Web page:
Can something in grapefruits really affect how a medication works in our body? The answer is yes, yes it can. For a lot of medications, you can find a warning on the label stating that you should avoid grapefruit while you’re taking it.
Basically, drugs are designed to work on patients at a certain dose that’s been established through various experiments and trials. We are very complex organisms and we have a lot of other biological processes going on inside of us, so these established doses assume that everything else in your body is working normally. This assumption includes the fact that the drug’s natural breakdown in your body is happening at a regular, expected rate, so that whatever’s left of the drug after all that processing is going to do its job.
Grapefruit messes with one of those “drug processing” steps!
Drugs are being chemically altered in your body as you take them. This is called drug metabolism. They don’t necessarily stay in the exact chemical structure that they were initially. Enzymes all throughout your body start reacting with the drugs and changing their structure, usually so the drugs become easier for your body to eliminate down the line. One of those very important enzymes that handles and actually bio-inactivates 50% of all drugs we take is Cytochrome P450 3A4 (CYP3A4).1
CYP3A4 oxidizes drugs, adding oxygen atoms to the drug’s structure.2 Adding oxygen atoms makes the drug more polar, and this makes it so that the transformed drug is more likely to be absorbed into the bloodstream and ultimately excreted.3 Essentially, your body is ready to protect you from whatever compounds enter, and CYP enzymes (and other metabolic enzymes like CYP!) are ready to transform those compounds into things that the body can more easily excrete. There are actually 57 genes that have been identified that code for various CYPs in humans.4
CYP3A4 is generally found in two places: the cells lining the small intestine/colon, and the parenchymal cells of the liver.5 An orally administered medication is going to encounter and be processed by CYP450 in the intestines first, and another time in the liver, before it enters the circulation.
It’s also possible that CYP3A4 is necessary to activate drugs after being taken. In this case, the medication taken is called a prodrug; it’s not in its “final form”. We rely on the CYPs in our bodies to turn those prodrugs into the active form, and then they can perform their therapeutic functions.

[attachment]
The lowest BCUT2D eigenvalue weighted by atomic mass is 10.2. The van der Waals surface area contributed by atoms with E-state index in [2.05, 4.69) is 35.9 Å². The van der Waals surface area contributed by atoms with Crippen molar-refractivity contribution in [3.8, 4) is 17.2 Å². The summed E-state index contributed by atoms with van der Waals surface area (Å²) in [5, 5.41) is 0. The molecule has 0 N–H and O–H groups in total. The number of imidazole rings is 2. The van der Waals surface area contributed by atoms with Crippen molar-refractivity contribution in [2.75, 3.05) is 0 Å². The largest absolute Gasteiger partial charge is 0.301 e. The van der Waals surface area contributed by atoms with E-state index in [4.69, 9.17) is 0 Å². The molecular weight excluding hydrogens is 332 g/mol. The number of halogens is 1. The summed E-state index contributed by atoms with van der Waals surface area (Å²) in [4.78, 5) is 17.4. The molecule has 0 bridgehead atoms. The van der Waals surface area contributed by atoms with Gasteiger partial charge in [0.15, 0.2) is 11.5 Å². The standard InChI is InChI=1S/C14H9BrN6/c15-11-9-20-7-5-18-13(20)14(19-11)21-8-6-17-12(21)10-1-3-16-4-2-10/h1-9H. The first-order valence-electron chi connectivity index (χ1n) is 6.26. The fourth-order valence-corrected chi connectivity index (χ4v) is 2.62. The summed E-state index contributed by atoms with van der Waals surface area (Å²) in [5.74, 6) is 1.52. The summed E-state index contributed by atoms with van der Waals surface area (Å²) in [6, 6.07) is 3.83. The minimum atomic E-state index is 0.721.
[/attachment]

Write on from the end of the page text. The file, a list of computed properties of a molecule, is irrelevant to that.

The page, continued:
Furanocoumarins in Grapefruit
There are compounds in grapefruit called furanocoumarins. Furanocoumarins in grapefruits are one of the main culprit compounds in preventing CYPs from doing their job. When you ingest grapefruit in the form of fruit or juice (a glass of juice has been shown to do the trick), the furanocoumarins encounter the CYP3A4 enzymes in the small intestine, just like other ingested drugs do. CYP3A4 turns the furanocoumarins into a reactive intermediate that bonds covalently to the active site of the CYP3A4 enzyme, irreversibly inhibiting it.5 Examples of furanocoumarins that do this are bergamottin6 and 6’7′-Dihydroxybergamottin.7
This leads to a decrease in the unaffected, functional CYP3A4 enzymes in your small intestine for a long time; studies show the effects of ingesting grapefruit juice can last several days.8 If we put two and two together, we can see that the drugs that are supposed to get broken down won’t be, and that will lead to a much higher amount of drug present in the body than expected. In addition, prodrugs that are supposed to be activated by CYP3A4 will not be activated, lowering their efficacy.
Some Affected Medications
Statins are a category of cholesterol medications and they control the production of cholesterol in your body.9 However, if your statin levels are too high, it can lead to a condition called rhabdomyolysis, which is the breakdown of muscle.10,11 Simvastatin (Zocor), Lovastatin (Mevacor), and Atorvastatin (Lipitor) are some statins that have been shown to be elevated in the body due to grapefruit juice inactivating CYP3A4.12 One study has shown that taking a glass of grapefruit juice at the same time as taking Simvastatin or Lovastatin made their levels go up in the blood by 260%, and levels of Atorvastatin were observed to go up by 80%.13